The next Fed meeting is October 28th and we'll hear their decision on the 29th. If they don't begin to tighten at this meeting, there is no way they'll do it right before Christmas at their last meeting on the 16th. It seems to me, they are going to be setting expectations for some hawkish action this week and the reaction will give them time to contemplate it going into the next meeting.
What's keeping us from getting too hawkish (bearish) is this chart from Macrobond, which points out that, the last 3 times 10-year rates have been this low, the Fed has begun major rounds of EASING, not tightening policies. QE increases the money supply and that forces note rates up to compensate and Jack Lew is the guy who has to borrow the money at those rates – so you can see how this week will all tie together once the dust settles.
As a hedge, for our Member Portfolios, we're favoring SQQQ (now $36.55) and DXD (now $24.52) to protect us from another…
by phil - October 3rd, 2014 8:07 am
Ouch, that really stings!
They say you can't keep a good market down but it remains to be seen whether or not we have a good market with almost all of August and September's BS gains (see any of my posts for warnings and hedge ideas) erased just 3 days into October.
As you can see from our Big Chart, the Russell, in particular, completed it's 10% drop yesterday and, as I said to our Members in yesterday's live Chat Room as we neared the bottom:
/TF/Jasu – Just a bit oversold and, as noted yesterday (and above) it's completing a 10% drop from 1,200 at 1,080, so that's a very firm line for a bounce and that's 20% of a 120-point drop, so we're looking for 25-point bounces to 1,105 (weak) and 1,130 (strong) now. Anything less than 1,105 today is a failure and, if not tomorrow, then expect more downside next week.
/TF is the Futures on the Russell 2000 index and already this morning we're back to 1,097, which is up $1,700 per contract (see how easy this is?) from our 1,080 entry and just a little shy of our expected weak bounce.
We do expect resistance at 1,100 so this is a good time to take profits off the table and we can go long again over that line or flip to the S&P Futures (/ES) over 1,950 or Nasdaq (/NQ) over 4,000 or the Dow (/YM) over 16,800. As long as they are all performing, we can be confident on the long side.
As we discussed with our Members earlier this morning, there's no particular reason to get bullish – this is just a technical bounce we expect off our 5% lines per our 5% Rule™ and, if they trun out to be weak bounces, then we can expect another 2.5-5% of downside next week. That means we can use those same index lines to go short if they fail as we would to go long if they succeed this morning – that will be all up…
by phil - September 30th, 2014 8:09 am
First, the big news:
EBAY has finally agreed to spin off PayPal and that's going to give us a nice boost in our Income Portfolio (which we fortunately just adjusted more aggressive yesterday) and EBAY has been on our Buy List (Members Only) since 5/20, when they were testing $50 and, as I said to our Members when I predicted an earnings beat in July:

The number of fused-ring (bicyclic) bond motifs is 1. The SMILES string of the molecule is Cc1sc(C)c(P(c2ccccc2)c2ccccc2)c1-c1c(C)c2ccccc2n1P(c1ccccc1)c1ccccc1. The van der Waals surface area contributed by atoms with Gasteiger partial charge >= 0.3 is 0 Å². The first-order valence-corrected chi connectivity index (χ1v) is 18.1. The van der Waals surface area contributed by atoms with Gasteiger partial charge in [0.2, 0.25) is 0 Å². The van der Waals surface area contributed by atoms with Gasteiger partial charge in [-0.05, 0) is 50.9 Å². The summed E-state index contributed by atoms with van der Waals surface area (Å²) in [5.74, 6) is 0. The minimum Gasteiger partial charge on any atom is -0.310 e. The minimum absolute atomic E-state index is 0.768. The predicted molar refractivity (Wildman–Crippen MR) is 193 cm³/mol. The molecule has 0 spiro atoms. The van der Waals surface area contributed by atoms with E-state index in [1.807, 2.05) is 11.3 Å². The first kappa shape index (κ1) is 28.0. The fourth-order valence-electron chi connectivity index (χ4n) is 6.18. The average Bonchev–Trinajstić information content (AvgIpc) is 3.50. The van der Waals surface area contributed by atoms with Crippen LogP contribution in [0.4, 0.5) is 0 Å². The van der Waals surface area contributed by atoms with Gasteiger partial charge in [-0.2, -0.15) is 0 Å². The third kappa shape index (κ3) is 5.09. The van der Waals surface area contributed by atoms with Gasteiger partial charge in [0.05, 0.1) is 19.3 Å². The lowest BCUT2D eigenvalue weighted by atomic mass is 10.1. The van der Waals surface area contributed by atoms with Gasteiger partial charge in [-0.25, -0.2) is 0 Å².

Paypal, Paypal and Paypal. They should beat the .68 expectations (.63 last year) and all of last year they traded in the $50s, so why should they be below it now when they are making $3 a year (p/e 16.7)? Compared to the rest of the market, this thing is a real bargain!
They beat by a penny and, as you can see from the chart, that was enough to kick them up 10% and we recently got a nice re-entry at $50, when we took advantage of the spike down to sell more 2016 $50 puts for $5.50 which were up 15% at $4.80 at yesterday's close – not bad for a month's work and they should be up 30% by the end of today!
Today we will see an all-out effort to keep the markets afloat so the books on Q3 can be spun positive by the Banksters, who have Trillions of Dollars riding on the outcome.
Of course, we KNOW that no Bankster would ever attempt to manipulate the Market, or LIBOR, or Currencies, or Ratings… Well, not if they knew for a fact they would get caught AND the punishment was more than a slap on the wrist, anyway. Thank goodness, that never happens.
As you can see from our Big Chart, the S&P came to a rest right on the 50 dma at 1,977 so that's the do or die line for the day while it's 4,495 on the Nasdaq. On the Dow we want to see 17,100 taken back and the NYSE needs to hold 10,750 while the poor, beleagured Russell just needs to hold that 1,110 line. Officially, our bounce lines remain:
by phil - September 29th, 2014 8:27 am
Wheeee, what a ride!
We're up, we're down and over and out – but That's Life in the markets, right? Life is being good to our Short-Term Portfolio, now up 59.2% for the year as we caught the bearish move very nicely. Because our STP was up, we have, so far, been able to ride out our long-term positions but we're certainly concerned about a major breakdown possibly in the works.
As noted by Dave Fry in his SPY chart, that 50 dma is a big point of contention now and of course we're going to get a bounce off a line like that. In fact, the new lows we hit at the end of the week led us to recalculate our bounce lines for this week and now we are looking for:
We weren't too convinced by Friday's low-volume rally and we aren't going to be convinced by anything that happens on the last two days of the month (window dressing) but clearly any failure of those weak bounce lines is going to have us racing back to some bearish bets into the start of October (and earnings season).